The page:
My Brother’s Keeper


Obama Launches New Initiative For Young Black Men

President Obama announced a new initiative at the White House today called “My Brother’s Keeper,” which asks business and civic leaders to look for and invest in ways to empower young black men. The New York Times reports that several high-profile foundations have committed $200 million over the next five years to the effort, focusing especially on “early-childhood development, educational opportunities, school readiness and discipline, parenting, and the criminal justice system.”

The initiative is likely the start of a lifelong cause for the President and the First Lady, according to several of his closest advisers. “I’m sure their commitment to this initiative will be a lifelong commitment,” said Valerie Jarrett, one of Obama’s closest friends from Chicago. Arne Duncan, the Secretary of Education, agreed: “This is core to who they are individually and core to who they are together.”

Yet another aide recalled a story from Father’s Day 2013 when Obama was presented with a Father’s Day card from a group of Chicago teenagers visiting the White House.

“I never signed a Father’s Day card before,” one explained as Obama opened the card. “I’ve never signed a Father’s Day card, either,” Obama replied.

Over at ThinkProgress, Bryce Covert goes into detail about why this initiative is so important. Here are just a few of the reasons:

1. Black students experience an educational achievement gap that grows.

A combination of a lack of high-quality preschool and other factors means that an achievement gap between black children and white children starts when they are as young as nine months old. But it gets bigger and bigger:

Chart3CREDIT: The Hamilton Project at the Brookings Institution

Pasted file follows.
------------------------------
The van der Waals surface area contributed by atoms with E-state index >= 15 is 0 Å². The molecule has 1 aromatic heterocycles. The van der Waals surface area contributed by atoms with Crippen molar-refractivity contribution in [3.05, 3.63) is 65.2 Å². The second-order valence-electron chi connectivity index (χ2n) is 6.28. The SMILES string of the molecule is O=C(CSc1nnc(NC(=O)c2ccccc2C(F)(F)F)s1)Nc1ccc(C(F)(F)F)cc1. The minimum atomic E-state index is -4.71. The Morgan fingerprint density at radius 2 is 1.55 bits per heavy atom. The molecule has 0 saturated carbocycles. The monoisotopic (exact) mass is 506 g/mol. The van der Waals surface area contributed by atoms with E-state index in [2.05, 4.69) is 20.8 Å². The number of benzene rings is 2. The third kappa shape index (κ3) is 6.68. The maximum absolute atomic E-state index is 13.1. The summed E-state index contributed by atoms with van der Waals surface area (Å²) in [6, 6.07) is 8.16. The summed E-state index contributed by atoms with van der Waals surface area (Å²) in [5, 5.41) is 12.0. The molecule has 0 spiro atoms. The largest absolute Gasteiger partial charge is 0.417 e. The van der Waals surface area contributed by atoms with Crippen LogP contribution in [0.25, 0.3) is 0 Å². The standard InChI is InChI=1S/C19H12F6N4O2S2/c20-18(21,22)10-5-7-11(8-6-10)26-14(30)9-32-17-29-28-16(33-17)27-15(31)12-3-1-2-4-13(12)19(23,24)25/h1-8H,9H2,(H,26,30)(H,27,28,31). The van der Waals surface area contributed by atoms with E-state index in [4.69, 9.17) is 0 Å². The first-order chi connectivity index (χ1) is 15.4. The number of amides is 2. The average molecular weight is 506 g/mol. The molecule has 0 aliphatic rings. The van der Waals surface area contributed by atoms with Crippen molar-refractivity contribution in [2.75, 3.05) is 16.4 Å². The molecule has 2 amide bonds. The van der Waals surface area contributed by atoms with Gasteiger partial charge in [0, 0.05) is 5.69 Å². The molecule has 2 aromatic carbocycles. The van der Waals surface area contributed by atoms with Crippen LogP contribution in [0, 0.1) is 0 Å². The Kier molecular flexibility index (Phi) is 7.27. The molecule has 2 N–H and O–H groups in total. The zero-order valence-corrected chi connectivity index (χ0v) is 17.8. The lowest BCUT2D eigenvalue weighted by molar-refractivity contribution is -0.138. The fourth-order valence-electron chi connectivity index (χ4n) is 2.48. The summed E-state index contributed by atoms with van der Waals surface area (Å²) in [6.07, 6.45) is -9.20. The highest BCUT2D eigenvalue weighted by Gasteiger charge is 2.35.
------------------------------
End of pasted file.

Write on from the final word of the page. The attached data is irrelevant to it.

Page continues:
2. A huge number of black teenagers are unemployed.

The unemployment rate among black teenagers is 38 percent — down from nearly 50 percent at the peak of the recession, but still far above the 7 percent rate for entire population.

Screen Shot 2014-02-27 at 10.29.45 AM

3. Even those who are employed make less.

Jobs that are over-represented by black men earn more than $13,000 less per year than jobs that are under-represented by black men.

uploadCREDIT: Economic Policy Institute

For other ideas how the president and Congress can help young black men, check out this piece from Vanessa Cardenas, one of our Center for American Progress colleagues, HERE.


African American History

This February, during National African American History Month, we reflect on “Civil Rights in America,” and celebrate historic achievements and foot soldiers, well-known and unknown, who fought to secure rights long denied. But as we take stock of how far we have come, we also recognize how far we still have to go and the responsibility we all share to make our Nation more equal and more just in our time.

Throughout the month, the Obama Administration has touted the successes of African Americans and brought awareness to many issues affecting the community. We partnered with the Association for the Study of African American Life and History, highlighted the work of Carter G. Woodson, met with civil rights leaders, and shined a spotlight on health in the African American community and the Affordable Care Act. See below to read more about what the Administration has been up to in February.

For more information about how the White House is working with the African American community, visit where you can access the latest blog posts, videos, and more.

don’t forget to check out the President’s Proclamation for National African American History Month.


Heather Foster Advisor, White House Office of Public Engagement

We the Geeks: Celebrating Black History Month

African Americans are making significant contributions in the fields of science, technology, engineering, and mathematics (STEM). But still we need to make sure that today’s African American students also see themselves as tomorrow’s discoverers, explorers, developers, and STEM innovators.”

Tomorrow at 3:00 p.m. ET, we’re hosting “We the Geeks: Celebrating Black History Month” — a Google+ Hangout with some of our foremost African American STEM innovators and education advocates.